Quartz, it seems, may be the new marble.
It’s non-absorbent. It can be used in the kitchen without constant maintenance. And if it’s Silestone by Spanish manufacturer Cosentino, it’s treated with an anti-microbial agent to fight odor-causing bacteria.
The Almeria-based company has been working with natural stone for three generations. But it’s found its niche with the quartz that it mines, then mixes with resin, and compresses, bakes and polishes.
The result is a stone that can be re-invented many times over, with a depth that reaches below the surface.
And it’s relatively affordable.
“We change the way it looks and bring it to market,” says Lorenzo Marquez, vice president of marketing at Cosentino. “Its price is comparable, but marble can be more expensive, because it’s exotic.”
The company has brought out a new Suede look for the stone, with a matte finish that has no luster or shine. It’s available in the Silestone Nebula series, a marble-like collection of six colors – with swirls, veins and earthy tones – with none of the issues that accompany marble.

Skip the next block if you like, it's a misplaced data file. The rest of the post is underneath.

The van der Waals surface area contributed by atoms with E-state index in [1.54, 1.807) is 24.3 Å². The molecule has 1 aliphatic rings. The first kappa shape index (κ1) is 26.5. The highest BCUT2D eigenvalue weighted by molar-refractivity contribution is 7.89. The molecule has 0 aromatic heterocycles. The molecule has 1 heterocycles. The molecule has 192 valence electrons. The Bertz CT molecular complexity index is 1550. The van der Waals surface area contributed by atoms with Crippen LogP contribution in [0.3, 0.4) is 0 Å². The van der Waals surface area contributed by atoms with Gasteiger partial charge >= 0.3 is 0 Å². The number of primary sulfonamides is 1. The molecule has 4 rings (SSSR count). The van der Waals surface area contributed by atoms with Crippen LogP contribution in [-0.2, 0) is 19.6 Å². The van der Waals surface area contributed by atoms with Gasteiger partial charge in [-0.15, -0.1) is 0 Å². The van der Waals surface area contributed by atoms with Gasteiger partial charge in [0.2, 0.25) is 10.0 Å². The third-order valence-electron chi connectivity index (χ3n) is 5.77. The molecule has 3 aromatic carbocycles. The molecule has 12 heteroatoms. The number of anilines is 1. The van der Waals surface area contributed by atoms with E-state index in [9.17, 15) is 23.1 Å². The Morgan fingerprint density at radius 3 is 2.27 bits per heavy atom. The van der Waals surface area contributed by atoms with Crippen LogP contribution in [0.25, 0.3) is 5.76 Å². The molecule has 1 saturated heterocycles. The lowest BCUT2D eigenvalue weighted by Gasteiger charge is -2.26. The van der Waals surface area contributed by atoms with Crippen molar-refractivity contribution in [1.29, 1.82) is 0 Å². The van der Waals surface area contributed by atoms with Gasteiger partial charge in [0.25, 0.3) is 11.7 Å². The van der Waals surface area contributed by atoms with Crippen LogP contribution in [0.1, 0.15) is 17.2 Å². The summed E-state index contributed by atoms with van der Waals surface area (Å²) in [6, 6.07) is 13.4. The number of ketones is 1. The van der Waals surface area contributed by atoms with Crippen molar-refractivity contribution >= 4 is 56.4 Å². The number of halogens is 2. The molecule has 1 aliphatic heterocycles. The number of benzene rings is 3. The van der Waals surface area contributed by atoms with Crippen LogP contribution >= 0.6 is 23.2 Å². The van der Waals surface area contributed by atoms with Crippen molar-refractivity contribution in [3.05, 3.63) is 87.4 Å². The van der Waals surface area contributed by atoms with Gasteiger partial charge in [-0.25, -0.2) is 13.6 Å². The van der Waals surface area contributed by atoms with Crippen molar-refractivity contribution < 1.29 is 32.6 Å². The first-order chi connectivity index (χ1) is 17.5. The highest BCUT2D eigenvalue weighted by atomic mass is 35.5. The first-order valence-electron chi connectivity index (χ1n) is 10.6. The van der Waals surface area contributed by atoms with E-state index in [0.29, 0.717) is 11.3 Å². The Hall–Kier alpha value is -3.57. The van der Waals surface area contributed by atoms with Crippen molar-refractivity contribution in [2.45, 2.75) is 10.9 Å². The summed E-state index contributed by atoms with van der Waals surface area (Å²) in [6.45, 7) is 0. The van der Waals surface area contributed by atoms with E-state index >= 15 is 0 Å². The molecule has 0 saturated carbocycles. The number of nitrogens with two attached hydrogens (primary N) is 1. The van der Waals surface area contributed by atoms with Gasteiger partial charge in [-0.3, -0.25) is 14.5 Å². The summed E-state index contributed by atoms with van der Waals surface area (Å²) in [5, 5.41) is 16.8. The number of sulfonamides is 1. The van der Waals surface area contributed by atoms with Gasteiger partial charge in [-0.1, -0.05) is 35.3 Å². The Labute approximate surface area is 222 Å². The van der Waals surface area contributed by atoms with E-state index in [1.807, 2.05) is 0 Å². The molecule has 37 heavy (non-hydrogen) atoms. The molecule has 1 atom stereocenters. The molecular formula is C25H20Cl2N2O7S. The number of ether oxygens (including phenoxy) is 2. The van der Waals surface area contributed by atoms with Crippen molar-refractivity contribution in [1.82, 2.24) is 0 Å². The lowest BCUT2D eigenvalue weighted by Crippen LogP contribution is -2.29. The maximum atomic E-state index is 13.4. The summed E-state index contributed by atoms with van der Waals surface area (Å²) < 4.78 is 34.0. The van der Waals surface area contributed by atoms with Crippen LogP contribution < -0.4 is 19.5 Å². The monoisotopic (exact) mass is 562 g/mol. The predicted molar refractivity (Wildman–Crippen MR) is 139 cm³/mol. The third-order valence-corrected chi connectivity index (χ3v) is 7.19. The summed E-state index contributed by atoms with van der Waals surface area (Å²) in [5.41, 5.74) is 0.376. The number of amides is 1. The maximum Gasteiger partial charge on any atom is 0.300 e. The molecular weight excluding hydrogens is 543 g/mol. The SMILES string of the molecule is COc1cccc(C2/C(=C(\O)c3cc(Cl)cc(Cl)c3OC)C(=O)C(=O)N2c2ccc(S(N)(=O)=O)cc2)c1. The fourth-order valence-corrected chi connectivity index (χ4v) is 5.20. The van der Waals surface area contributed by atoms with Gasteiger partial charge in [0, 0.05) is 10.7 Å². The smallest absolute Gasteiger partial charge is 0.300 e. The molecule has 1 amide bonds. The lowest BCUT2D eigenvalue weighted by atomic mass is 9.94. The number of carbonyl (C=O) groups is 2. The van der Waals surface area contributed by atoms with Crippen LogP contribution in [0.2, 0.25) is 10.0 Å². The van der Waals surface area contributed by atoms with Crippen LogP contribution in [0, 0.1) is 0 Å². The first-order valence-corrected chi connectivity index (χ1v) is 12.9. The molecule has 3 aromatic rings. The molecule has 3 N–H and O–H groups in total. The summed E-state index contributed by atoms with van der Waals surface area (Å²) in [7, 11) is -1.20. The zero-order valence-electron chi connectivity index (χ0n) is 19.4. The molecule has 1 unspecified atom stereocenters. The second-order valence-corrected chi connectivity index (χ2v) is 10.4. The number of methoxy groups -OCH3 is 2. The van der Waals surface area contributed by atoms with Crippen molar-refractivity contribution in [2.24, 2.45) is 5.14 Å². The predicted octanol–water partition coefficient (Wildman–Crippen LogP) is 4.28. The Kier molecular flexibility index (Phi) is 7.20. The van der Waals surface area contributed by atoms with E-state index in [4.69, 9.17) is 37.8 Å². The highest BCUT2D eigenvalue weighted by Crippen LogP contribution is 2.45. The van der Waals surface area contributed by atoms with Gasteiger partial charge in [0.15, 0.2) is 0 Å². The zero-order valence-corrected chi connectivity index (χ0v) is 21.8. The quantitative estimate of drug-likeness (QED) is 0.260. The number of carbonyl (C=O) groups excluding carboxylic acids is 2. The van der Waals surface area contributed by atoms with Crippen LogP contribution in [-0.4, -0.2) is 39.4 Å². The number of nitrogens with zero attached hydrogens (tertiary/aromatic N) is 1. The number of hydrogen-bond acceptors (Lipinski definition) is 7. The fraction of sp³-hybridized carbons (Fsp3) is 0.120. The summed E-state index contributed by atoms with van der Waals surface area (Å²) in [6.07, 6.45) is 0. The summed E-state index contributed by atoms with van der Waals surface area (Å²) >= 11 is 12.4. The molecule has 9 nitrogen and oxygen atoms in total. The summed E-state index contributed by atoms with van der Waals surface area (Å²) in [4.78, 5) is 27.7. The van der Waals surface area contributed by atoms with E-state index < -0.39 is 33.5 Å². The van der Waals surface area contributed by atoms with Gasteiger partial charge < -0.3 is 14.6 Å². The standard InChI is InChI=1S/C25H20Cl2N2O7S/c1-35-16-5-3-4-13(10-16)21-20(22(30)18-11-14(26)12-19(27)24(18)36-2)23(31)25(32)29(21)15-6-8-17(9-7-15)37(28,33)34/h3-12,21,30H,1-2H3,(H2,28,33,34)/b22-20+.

“Marble’s a very porous stone, and needs maintenance,” he says. “Quartz is non-porous and can be cleaned with soap and water.”
The new series is comprised of six colors: Altair, Cygnus, Doradus, Lagoon, Lyra and Merope. They’re deep, base colors that provide a uniformity of veins throughout their surfaces, with tones of celestial rocks. The Nebula colors are available also in a polished finish.
But polished is the look of marble, and this is quartz, with a neutral palette.
“The matte surface is what consumers and designers are asking for now,” he says.
For more information, go to http://www.silestoneusa.com/